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Roddick serves up a warning

February 10, 2004 16:34 IST

While Greg Rusedski was trying to escape the noose around his neck in Toronto on Monday, Andy Roddick was 2,000 miles away discovering what Dionne Warwick once proclaimed -- that you can really breathe in San Jose.

The weekend had seen the connection between Rusedski and Roddick broken. Until then, they had held jointly the world record for fastest serve at 149 mph. Roddick claimed the honour for himself during his Davis Cup efforts for the United States, winding up a 150 mph (241.4 kph) howitzer.

So as Rusedski began the week at an ATP hearing in Canada attempting to prove his innocence in the light of a failed drugs test, Roddick was shooting the breeze in California ahead of the San Jose Open. The difference between them was heavy with symbolism.

The U.S.'s 5-0 whitewash of Austria in the Davis Cup first round was another tour de force from Roddick, the 21-year-old who seems to keep coming of age time and again.

He may have lost the world number one ranking to Roger Federer after the Australian Open, but Roddick more than ever is the most important player in the sport's drive to promote itself.

Why? Because he allies his talent to a personality.

On match point against Jurgen Melzer on Sunday, he delivered a first serve measured at 150 mph which was called out. But a glimpse at the speedometer and raised eyebrows at the crowd gave away his cheeky intention: a moment later he had wrapped up the match with a 150mph second serve ace.

Although the cynics will rightly claim his act of audacity came from a position of strength, it was still a moment to break the monotony. Fans roared, commentators purred and even Melzer guffawed.

Roddick will continue his personal battle with the speed gun. He also has a good chance of distinguishing himself further.


A new measuring system, from a Netherlands-based company, is in operation for Davis Cup matches this year and it appears to provide a more accurate -- and sensitive -- reading.

Instead of two 'takes' under the old speed-measuring system, the advanced format uses a 'three-dimensional' tracking system, the like of which has been used by the military to track bombs. It can measure the speed of the ball one metre from point of impact with the racket.

The fact that Roddick broke the service record indoors over the weekend eliminated variable factors such as wind and the glare of the sun which can affect toss and timing.

But that underestimates the ability of the man and the power of his machine.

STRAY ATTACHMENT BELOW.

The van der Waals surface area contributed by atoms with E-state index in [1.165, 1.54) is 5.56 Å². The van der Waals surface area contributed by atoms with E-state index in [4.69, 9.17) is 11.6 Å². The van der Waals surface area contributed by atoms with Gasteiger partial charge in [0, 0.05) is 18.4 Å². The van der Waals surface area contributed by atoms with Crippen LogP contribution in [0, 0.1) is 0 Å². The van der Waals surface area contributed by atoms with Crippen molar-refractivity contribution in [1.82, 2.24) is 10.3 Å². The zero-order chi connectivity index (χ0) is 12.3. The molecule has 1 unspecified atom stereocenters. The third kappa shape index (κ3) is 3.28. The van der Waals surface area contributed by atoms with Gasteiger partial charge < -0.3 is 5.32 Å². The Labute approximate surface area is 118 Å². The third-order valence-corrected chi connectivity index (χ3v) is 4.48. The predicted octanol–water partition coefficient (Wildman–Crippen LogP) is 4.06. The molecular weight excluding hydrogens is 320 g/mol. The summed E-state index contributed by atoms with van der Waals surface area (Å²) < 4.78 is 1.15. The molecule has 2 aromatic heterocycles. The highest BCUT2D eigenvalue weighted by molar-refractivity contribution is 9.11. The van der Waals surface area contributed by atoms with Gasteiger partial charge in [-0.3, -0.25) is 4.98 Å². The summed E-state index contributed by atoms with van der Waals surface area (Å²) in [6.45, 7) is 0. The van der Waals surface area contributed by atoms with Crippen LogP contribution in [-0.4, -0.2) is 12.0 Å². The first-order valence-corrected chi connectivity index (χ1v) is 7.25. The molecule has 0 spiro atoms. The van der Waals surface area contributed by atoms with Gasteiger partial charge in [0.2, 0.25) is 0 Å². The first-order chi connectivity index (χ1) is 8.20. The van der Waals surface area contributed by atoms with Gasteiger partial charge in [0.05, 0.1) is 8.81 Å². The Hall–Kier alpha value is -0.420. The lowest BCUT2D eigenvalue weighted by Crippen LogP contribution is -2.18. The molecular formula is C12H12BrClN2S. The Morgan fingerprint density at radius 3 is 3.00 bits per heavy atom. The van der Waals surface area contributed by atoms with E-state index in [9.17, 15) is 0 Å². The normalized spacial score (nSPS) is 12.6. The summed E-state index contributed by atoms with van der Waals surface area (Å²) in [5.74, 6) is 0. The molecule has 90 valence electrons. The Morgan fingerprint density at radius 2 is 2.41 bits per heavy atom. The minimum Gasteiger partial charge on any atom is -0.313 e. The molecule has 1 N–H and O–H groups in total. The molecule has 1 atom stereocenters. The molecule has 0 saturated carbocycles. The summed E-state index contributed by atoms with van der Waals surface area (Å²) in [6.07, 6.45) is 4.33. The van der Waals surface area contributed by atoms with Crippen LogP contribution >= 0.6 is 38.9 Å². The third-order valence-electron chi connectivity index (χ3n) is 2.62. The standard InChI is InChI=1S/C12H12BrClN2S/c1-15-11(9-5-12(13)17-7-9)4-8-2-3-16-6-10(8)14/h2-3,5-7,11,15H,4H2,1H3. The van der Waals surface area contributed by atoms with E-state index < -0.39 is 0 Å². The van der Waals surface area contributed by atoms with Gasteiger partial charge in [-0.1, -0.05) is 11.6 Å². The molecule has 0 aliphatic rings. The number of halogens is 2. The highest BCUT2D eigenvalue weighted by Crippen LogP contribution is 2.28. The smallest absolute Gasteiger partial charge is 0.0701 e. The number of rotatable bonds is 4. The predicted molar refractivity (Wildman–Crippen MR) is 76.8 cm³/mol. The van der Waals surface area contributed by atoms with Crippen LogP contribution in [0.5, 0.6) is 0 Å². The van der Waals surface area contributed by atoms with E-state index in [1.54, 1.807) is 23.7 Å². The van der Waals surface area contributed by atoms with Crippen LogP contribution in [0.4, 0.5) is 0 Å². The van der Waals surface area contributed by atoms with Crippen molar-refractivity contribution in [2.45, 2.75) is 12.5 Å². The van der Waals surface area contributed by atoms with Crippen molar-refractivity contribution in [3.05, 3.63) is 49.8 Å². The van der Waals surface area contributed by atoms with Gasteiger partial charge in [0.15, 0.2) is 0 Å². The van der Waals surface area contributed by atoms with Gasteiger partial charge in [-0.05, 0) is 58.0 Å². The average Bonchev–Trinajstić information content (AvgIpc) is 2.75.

"There are no limits for Andy," Tom Russ, director of competition and promotion for Babolat, the company which makes Roddick's racket, told Reuters.

"I would not be at all surprised to see him up at 155mph in a couple of years and then move on to the 160mph mark."

While a light racket is now commonplace on park courts, Roddick is at the forefront of a development among professionals who string their weapons with a devastating blend of natural gut and polyester. The gut provides the power and the polyester the accuracy.

The racket companies are continually testing for improvements in their equipment. Roddick's suppliers are working on building a stiffer body, one that will not 'give' so much on impact. The differences are not noticeable to the amateur.

While the technology freaks innovate, Roddick will seek perfection from himself. Bodybuilding will add to his power while practices such as yoga, martial arts and meditation, all used by top players, will increase flexibility.

Sometimes overlooked, flexibility is important because it will help keep the mechanics of his serve intact. Roddick's service action, a relatively short toss and stunning arm speed through the ball, contributes greatly to its effectiveness.

All this talk of power and speed should not be misinterpreted. The men's game, thanks to Roddick's personality and his burgeoning rivalry with Federer et al, has overcome fears of recent times that it was killing itself.

Roddick's 150mph breakthrough should no more lead it down the path towards self-destruction. There are no plans for any more measures to reduce the prevalence of power and there is no need for them. Guess what the ATP wanted to talk about on Monday? It was not Rusedski's drugs case.

Stephen Wood
Source: source
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